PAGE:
Leenderheide | De Groote Heide

What is De Groote HeideDe Groote Heide nature border parkLeenderheide

Leenderheide

Leenderheide

The Leenderheide is a gorgeous area that is enclosed on virtually all sides by other nature reserves. It is, however, partly cut off from the surrounding area by motorways. Wildlife crossings allow animals to go from one area to the other, and hikers and cyclists have the option to use one of three viaducts.

Leenderheide

The area has several signposted hiking and cycling routes. What's more, many of the surrounding places (Geldrop, Heeze, Leende, Aalst, Eindhoven, Valkenswaard) are connected via contiguous cycling routes crossing De Groote Heide.

Leenderheide

Visit the Hut van Mie Pils (cyclists' cafe)

The classic pub ‘Hut of Mie Pils’ has a rich history that goes back to an old inn run by Maria Peels. The old Aalsterhut dates back to 1717 and was located away from civilisation in the Waalre area. Regular customers of this inn consisted mainly of poachers working the forests around the hut. The current café is located on the site of the old hut in the middle of the woods. In other words, it is the perfect place to recharge your batteries for the next leg of the trip.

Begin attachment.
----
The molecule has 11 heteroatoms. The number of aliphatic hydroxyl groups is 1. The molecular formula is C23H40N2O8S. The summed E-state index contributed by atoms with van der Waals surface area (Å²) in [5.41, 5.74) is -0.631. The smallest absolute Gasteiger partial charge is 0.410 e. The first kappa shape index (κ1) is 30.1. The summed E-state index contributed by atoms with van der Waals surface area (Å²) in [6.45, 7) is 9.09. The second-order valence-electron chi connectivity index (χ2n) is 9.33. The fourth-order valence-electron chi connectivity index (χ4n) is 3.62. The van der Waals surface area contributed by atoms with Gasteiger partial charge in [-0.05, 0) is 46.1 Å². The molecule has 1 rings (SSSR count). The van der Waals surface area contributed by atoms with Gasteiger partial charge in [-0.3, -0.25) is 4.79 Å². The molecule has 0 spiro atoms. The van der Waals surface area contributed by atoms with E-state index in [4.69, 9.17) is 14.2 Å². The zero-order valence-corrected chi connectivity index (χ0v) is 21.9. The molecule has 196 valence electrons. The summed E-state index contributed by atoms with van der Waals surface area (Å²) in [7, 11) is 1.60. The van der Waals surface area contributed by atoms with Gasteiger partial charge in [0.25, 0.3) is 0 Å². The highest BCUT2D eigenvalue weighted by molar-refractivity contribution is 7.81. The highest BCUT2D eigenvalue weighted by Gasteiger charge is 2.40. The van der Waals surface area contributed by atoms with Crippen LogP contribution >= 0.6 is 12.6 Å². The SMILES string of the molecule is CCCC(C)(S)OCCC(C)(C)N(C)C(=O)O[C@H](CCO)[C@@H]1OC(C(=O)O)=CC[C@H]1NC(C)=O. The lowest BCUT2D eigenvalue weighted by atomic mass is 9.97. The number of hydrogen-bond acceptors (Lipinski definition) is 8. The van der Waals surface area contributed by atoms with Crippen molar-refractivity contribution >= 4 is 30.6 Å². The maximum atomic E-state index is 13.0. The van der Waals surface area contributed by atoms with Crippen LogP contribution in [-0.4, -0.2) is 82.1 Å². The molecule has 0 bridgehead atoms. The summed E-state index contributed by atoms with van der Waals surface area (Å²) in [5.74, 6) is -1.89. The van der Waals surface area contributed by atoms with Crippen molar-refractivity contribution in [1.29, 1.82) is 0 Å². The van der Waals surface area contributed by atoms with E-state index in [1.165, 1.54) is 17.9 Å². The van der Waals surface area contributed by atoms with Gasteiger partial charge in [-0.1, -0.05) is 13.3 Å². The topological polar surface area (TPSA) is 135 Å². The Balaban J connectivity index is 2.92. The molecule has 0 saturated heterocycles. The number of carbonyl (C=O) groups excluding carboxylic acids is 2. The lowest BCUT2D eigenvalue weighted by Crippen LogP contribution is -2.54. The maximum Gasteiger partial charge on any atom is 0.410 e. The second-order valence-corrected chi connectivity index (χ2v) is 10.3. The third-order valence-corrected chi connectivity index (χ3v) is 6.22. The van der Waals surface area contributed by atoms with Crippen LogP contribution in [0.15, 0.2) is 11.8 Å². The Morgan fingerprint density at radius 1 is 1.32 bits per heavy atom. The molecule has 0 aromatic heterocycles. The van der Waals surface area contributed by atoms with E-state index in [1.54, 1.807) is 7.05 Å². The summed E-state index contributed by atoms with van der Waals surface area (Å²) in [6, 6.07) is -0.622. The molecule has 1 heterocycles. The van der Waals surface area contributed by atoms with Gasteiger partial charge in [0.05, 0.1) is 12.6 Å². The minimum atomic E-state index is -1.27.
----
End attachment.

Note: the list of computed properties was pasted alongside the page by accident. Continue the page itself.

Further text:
The Leenderheide, a nature reserve of 822 acres located in the territory of Dutch municipalities Heeze-Leende and Geldrop-Mierlo is the property of the Brabant Landschap organisation.

The area is enclosed on almost all sides by other nature reserves and used to be part of one large contiguous heathland area between Eindhoven and Achel.

The heath landscape is interspersed by small-scale pine planting and forested areas with Scots pine. This area is also home to the somewhat misleadingly named Klein Huisven (Small Fens), a stretch of wetland with a fairly long dry season. Smaller fens in the area are the Appelven and Peerven. More to the south you will find coniferous planting on wind-borne sand deposits, as well as dry birch and oak forest. Travelling south the forests alternate with small meadow enclaves and eventually turn into the cultivated, but still recognisable, area of the Groot Huisven. Marsh gentian and spoonleaf sundew are but two of many species of plant that grow here.

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